When we think CO2, we usually think energy use, e.g. burning oil, coal and natural gas. However, there are quite a few ways that we add carbon to the atmosphere in the course of our daily lives besides simply burning fossil fuels. Non-energy sources were responsible for 16% of total US greenhouse gas emissions in 2012, according to the EPA.
These non-energy emission sources include deforestation, methane from landfills, and the production of cement, steel, or fertilizer. That last category is known as “process-related” emissions, because the CO2 comes from the actual production of a material, rather than the combustion of fuel to produce heat or electricity.
The importance of non-energy emissions is widely overlooked. For example, two engineers from Google wrote a piece last fall for the IEEE. They describe their hope for disruptive technology in electricity generation. And then they say this:
“Similarly, we need competitive energy sources to power industrial facilities, such as fertilizer plants and cement manufacturers. A cement company simply won’t try some new technology to heat its kilns unless it’s going to save money and boost profits.”
This implies that the greatest climate impact from manufacturing of cement comes from direct fossil fuel consumption, which is simply wrong. It doesn’t matter how renewable our energy supply is—the current method of cement production will still emit carbon dioxide, because CO2 is a product of the chemical process itself.
A brief chemistry lesson
To make cement, you start by mining limestone (calcium carbonate). The limestone is heated in a furnace to produce lime (calcium oxide). The other product of this chemical reaction is CO2, which is released from the furnace into the atmosphere.
CaCO3 → CaO + CO2
The lime is combined with other minerals and heated further to make “clinker” (mostly calcium silicate). Clinker is then ground up with other minerals to make cement powder.
When cement is mixed with water, it hardens over time. Chemically, it is now composed of calcium silicate hydrate. If the cement was also mixed with sand and gravel, then the hardened mixture is called concrete.
The furnaces that produce lime have to get very hot (1450 °C), and this is accomplished by burning fuel from coal or oil. Obviously, the cement industry has room for improvement in the energy efficiency department. Cement manufacturing in the US contributes a much larger portion of our energy use than the economic output it provides (EIA). The process could be made more environmentally friendly by implementing a method of reaching these high temperatures that is both more efficient and more renewable.
But emissions from the energy used to make cement are still far less than the inherent, process-related emissions. In 2012, cement and lime manufacturing in the US emitted 48 million metric tons of CO2 as a chemical byproduct (EPA), compared to only 15 million metric tons of energy-related emissions (EIA, Annual Energy Outlook 2014).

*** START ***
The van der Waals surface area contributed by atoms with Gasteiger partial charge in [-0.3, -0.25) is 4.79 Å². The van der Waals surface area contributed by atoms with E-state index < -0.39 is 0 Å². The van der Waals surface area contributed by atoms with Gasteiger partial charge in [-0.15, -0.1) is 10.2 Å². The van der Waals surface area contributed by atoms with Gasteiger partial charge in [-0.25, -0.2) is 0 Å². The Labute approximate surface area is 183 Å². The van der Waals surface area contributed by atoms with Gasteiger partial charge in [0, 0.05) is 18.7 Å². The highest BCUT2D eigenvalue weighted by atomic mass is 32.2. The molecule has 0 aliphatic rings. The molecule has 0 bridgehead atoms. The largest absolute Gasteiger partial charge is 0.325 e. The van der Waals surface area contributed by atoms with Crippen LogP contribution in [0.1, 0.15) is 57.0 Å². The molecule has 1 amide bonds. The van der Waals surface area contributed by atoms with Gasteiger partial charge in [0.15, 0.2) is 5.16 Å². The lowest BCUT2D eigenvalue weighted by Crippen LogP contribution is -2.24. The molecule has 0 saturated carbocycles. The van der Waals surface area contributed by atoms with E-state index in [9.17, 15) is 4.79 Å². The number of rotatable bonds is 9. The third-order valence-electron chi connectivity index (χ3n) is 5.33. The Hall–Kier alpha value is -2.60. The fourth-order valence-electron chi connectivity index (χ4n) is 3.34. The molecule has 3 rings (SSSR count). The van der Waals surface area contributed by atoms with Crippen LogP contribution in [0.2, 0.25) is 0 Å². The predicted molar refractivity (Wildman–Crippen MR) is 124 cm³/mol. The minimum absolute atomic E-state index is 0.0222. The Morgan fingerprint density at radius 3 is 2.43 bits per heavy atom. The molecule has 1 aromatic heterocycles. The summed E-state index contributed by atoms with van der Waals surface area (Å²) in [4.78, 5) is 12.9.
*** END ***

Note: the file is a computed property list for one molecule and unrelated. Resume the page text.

Globally speaking, the US cement industry is only a small player, producing just 2% of the total 4.2 billion metric tons produced worldwide in 2014 (estimated values from the USGS Commodity Summary [PDF]). By far, the largest contributor to cement emissions is China, which produced 2.5 billion metric tons in 2014, over half of the global total. Cement-related emissions are estimated to be 5% of global CO2 output.
Two ways out
So we’ve learned that the cement industry has a big carbon footprint, and that the majority of its emissions are intrinsically linked to the material, i.e. can’t be erased by fuel switching or any of the methods we usually think of for tackling climate change. What can we do? Two solutions have been proposed:
- Carbon capture and sequestration (CCS). Go ahead and release the carbon from the limestone, but then grab it before it leaves the cement plant and store it underground.
- Low-carbon cement. Some cement manufacturers are trying to use a smaller proportion of clinker in their product, which would mean less carbon released overall. Other companies are hoping to use new types of cement which don’t rely on mining limestone at all.
Neither of these solutions are viable unless there is some incentive for companies to reduce their CO2 output. (For example, CCS is already up and running at offshore processing plants in Norway, where there has been a carbon tax since 1991). Without a price on carbon, it is hard to imagine making a dent in the CO2 emissions that come from making cement. Our appetite for new buildings and bridges shows no sign of slowing, and we’re not going to run out of limestone any time soon.
For a detailed assessment of how to reduce emissions from the cement industry, see the IEA’s 2009 Technology Roadmap: Cement.